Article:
How Rare Is A Piebald Moose?

Two moose running around the water. Reserve Eselyah. Yakutia. Russia.

Piebald moose are so rare (less than or equal to 1%) that you’ll be fortunate ever to spot one in the wild.


As rare as it is and as exciting as it is to spot one, no concrete number covers how occasional a piebald moose is. The closest analysis of the rarity of piebald animals, including moose and other exciting traits, is a compilation from the Hirschfelden Hunting Reserve.

There are other numbers thrown around out there, either by hunting enthusiasts or scientists, and, for the most part, they are similar to the “> or = to 1%” on the Hirschfelden Hunting Reserve website/factsheet. According to the Department of Environmental Protection, piebald deer generally make up less than 1% of their entire population.

With that being said, with moose being a member of the Cervidae (deer) family, the less than 1% statistic is as close to accurate as it gets. The moose population is roughly 1.25 to 1.5 million in America and Canada. If we stick with precisely 1% of the higher number, 15,000 piebald moose are running around.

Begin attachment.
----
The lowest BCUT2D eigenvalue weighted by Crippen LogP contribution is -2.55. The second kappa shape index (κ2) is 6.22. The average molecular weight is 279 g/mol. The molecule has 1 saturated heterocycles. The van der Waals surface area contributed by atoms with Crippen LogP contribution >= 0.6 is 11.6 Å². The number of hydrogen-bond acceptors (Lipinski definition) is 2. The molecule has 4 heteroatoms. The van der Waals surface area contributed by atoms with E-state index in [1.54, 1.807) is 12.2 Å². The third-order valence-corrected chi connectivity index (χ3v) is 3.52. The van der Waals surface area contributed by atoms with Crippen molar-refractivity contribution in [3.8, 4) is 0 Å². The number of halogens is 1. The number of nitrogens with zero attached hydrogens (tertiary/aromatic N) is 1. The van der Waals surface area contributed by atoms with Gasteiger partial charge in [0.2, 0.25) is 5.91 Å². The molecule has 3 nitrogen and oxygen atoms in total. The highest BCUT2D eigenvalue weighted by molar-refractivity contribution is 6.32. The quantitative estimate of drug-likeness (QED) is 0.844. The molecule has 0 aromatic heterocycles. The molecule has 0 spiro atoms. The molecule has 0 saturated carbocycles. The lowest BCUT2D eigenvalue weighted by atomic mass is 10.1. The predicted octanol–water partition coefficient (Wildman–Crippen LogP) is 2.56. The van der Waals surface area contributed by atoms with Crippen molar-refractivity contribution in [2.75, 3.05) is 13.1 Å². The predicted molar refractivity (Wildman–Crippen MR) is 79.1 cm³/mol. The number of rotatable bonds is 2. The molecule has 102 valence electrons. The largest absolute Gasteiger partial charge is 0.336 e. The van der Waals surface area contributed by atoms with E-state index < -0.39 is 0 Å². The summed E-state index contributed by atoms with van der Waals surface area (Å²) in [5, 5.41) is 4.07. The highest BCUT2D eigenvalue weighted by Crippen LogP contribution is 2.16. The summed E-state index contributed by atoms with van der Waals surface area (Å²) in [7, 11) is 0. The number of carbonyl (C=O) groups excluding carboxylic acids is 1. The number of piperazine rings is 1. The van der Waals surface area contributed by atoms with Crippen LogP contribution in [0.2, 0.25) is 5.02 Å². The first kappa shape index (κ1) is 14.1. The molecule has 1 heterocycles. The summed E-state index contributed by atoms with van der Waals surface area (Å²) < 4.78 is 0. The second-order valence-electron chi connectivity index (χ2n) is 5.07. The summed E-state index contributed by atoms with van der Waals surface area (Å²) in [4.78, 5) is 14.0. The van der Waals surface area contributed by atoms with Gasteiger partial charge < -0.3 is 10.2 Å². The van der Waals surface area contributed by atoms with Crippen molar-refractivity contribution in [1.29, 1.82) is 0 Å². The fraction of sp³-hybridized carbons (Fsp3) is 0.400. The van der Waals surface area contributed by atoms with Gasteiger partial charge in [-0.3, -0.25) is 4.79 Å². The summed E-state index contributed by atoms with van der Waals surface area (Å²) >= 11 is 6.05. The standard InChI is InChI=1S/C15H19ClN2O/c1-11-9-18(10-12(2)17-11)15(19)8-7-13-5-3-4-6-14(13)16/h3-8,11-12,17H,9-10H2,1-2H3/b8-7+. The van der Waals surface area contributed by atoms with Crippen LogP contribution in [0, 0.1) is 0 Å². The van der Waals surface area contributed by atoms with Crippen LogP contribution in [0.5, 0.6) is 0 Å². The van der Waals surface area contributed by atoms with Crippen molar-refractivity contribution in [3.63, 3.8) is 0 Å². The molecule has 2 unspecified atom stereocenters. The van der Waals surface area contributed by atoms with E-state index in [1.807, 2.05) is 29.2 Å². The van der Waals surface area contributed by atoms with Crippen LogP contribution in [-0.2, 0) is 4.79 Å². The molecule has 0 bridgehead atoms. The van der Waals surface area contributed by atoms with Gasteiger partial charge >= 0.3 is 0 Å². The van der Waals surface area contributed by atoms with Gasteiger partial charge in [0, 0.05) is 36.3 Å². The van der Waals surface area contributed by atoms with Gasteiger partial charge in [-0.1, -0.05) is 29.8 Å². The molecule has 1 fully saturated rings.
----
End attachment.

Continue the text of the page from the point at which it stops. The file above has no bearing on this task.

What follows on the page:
That sounds like a lot. However, we can break it down even more to give you a clear understanding of how rare the piebald gene mutation is in terms of just moose.

Rare Piebald Moose By Area

Moose are prevalent in 10 states, including Alaska. They are also commonplace throughout Canada. While we can’t accurately break down the number of piebald moose in each state, we can generalize the total number of piebald moose (15,000) spread across the square miles of all ten states and Canada.

State/CountryMoose PopulationEstimated Piebald MooseSquare MilesRare Piebald Moose Per mi²Square Miles Per Piebald Moose
1. Alaska200,0002,000665,400 mi².003332.7 mi²
2. Colorado3,00030104,185 mi².00023,472.8 mi²
3. Wyoming4,05040.597,914 mi².00042417.6 mi²
4. New York700754,556 mi².00017793.7 mi²
5. Maine70,00070035,369 mi².0250.5 mi²
6. Idaho12,00012083,642 mi².001697 mi²
7. Utah3,0003084,900 mi².00032830 mi²
8. Washington5,0005071,362 mi².00071427.2 mi²